In my parents living room, not on display but more as part of a group on a shelf; amongst two birds brought home from a foreign holiday, a box that my mother decorated during one of her evening art classes and in which we keep paperclips for reasons unknown, a barometer my Dad might have gotten from work and loads of little statues and dolls me and my sister once collected or just gathered in time, stands a little silver statue of a Rat.
Dated 2003, it still has a yellow paper wristband around it with a time written on it: 15.22-16.37 It was the strangely chosen allocated time that I was allowed backstage to prep for my little performance. I was outraged when I was refused entry because it was 15.15 not 15.22. 2003 means that I was 19 when I entered, the upper-limit of the 13-19yr bracket that was allowed to participate in the art contest. I had been living abroad by myself for two years and I was fuming over this stupid bureaucracy. All around me the 13 year olds were throwing crisps at each other.
I was nervous because everyone else in my theatre category were in a group; I had once again entered on a whim (impulsiveness kind of happened, even back then) with something so off the wall it could be considered in appropriate if there had been rules. There were none, just a theme: Future. So there I was, swallowing nerves and pride when I was finally allowed to enter after 7 minutes. Everyone had chosen futuristic outfits and the look of silver mixed with white and fluorescent was everywhere. I merely had a chair and a table – oh and a mobile phone. Two. But only one you could see.
My boyfriend at the time drove me there, and I nearly drove him mad with my nerves. He didn’t understand why I was so worried, surely everything was going to be just fine. I spat at him that he had no clue what I was about to do. He admitted that he didn’t. Afterwards he said he understood my fear and thought it took guts to perform that in front of groups of teenagers, sucking coke and eating crisps waiting for their mates to come up.
When the presenter asked me what I did and whether I performed before I kept it vague. I was sick with nerves but knew that being the underdog would always help you further than being cocky. Also, it doesn’t matter what you have done in the past when you are about to go on stage, you need to be good in the moment. She gave me a short introduction with the nonformation that I had given her and on I went. Everyone was allocated 10-15 minutes I believe and where others had filled it with futuristic acrobatics, rap and streetdance ( all in the category of theatre would you believe, opposite fine art and sculpture I guess) I had decided to transform myself in an old lady waiting for the phone to ring. That was all.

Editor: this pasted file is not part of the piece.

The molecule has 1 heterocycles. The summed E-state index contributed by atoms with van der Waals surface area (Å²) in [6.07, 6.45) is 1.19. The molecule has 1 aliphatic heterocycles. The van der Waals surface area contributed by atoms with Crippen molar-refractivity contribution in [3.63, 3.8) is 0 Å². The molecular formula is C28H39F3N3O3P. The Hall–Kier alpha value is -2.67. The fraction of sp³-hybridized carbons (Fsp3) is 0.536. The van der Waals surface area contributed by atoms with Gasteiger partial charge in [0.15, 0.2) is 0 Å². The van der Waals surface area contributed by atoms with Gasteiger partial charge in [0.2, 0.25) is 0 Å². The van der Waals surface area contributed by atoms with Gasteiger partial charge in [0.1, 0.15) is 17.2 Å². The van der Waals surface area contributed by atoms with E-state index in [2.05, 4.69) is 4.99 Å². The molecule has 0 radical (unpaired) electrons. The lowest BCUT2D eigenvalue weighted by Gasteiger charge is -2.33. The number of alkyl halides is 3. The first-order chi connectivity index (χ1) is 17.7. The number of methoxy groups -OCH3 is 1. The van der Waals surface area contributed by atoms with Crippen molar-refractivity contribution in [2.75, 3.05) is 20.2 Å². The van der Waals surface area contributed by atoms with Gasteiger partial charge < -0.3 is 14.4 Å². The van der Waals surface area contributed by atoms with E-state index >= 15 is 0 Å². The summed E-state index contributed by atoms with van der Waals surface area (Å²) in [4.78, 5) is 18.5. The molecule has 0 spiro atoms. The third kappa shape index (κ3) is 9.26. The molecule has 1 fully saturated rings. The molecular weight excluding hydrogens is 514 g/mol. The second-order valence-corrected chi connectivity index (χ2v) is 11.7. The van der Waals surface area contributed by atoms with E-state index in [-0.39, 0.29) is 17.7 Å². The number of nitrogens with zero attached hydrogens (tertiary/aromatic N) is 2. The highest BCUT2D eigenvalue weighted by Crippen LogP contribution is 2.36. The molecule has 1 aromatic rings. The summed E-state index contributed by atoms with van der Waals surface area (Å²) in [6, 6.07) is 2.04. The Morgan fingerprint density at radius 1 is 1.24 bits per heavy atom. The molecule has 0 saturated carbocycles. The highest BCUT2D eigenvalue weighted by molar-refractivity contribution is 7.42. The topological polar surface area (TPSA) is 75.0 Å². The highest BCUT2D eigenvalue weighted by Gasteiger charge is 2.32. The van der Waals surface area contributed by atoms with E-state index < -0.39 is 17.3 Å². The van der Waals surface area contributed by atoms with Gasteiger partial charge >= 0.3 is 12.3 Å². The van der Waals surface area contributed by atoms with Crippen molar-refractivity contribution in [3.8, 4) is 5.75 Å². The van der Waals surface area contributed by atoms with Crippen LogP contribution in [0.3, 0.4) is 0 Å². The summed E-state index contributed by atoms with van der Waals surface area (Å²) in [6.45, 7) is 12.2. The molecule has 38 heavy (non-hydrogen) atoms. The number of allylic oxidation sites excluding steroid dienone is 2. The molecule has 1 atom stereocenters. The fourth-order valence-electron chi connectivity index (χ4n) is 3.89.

I scuffle on which takes forever, the I make a show of trying to sit down which is hard to do when you can only move slowly. Then I wait, I look at the phone, pick it up, sigh, look away, look at the phone again sigh etc repeat to hearts content. I get up, scuffle away and when I am close to exiting the stage: that is when the phone rings! Oh no turn around again, scuffle scuffle, to the table: phone stops! Light out.
It was hard, this was not something people expecting and after an electrifying street-dance performance the silence was deafening. Then people started laughing uneasily, kids started shouting abuse ( Lord 12 minutes to go still!) but I knew it worked when the abuse was stopped by their peers. I knew it worked when people were quiet again, though at that point I wasn’t sure whether it was by sheer surprise of the madness of this little piece or whether they actually appreciated the concept of old lady waiting for a phone call as part of the theme: FUTURE.
When it came to handing out the prizes, I whispered to my boyfriend that I didn’t want to be first as I had to fly back to the next round which I wouldn’t be able to do it being in the middle of term and all. Still second would be nice… Second it was and there I was, a lone but very wide grin between the hip-hop group (third) and the futuristic acrobatics (a very deserved first). I think I even got some money for it and on the way home we were joking how it was the most I had ever been paid if you looked at the pay per minute!
A little silver rat that stands between all the junk of the past but which reminds me that winning comes in all kinds of shapes and Gold doesn’t have to mean a thing.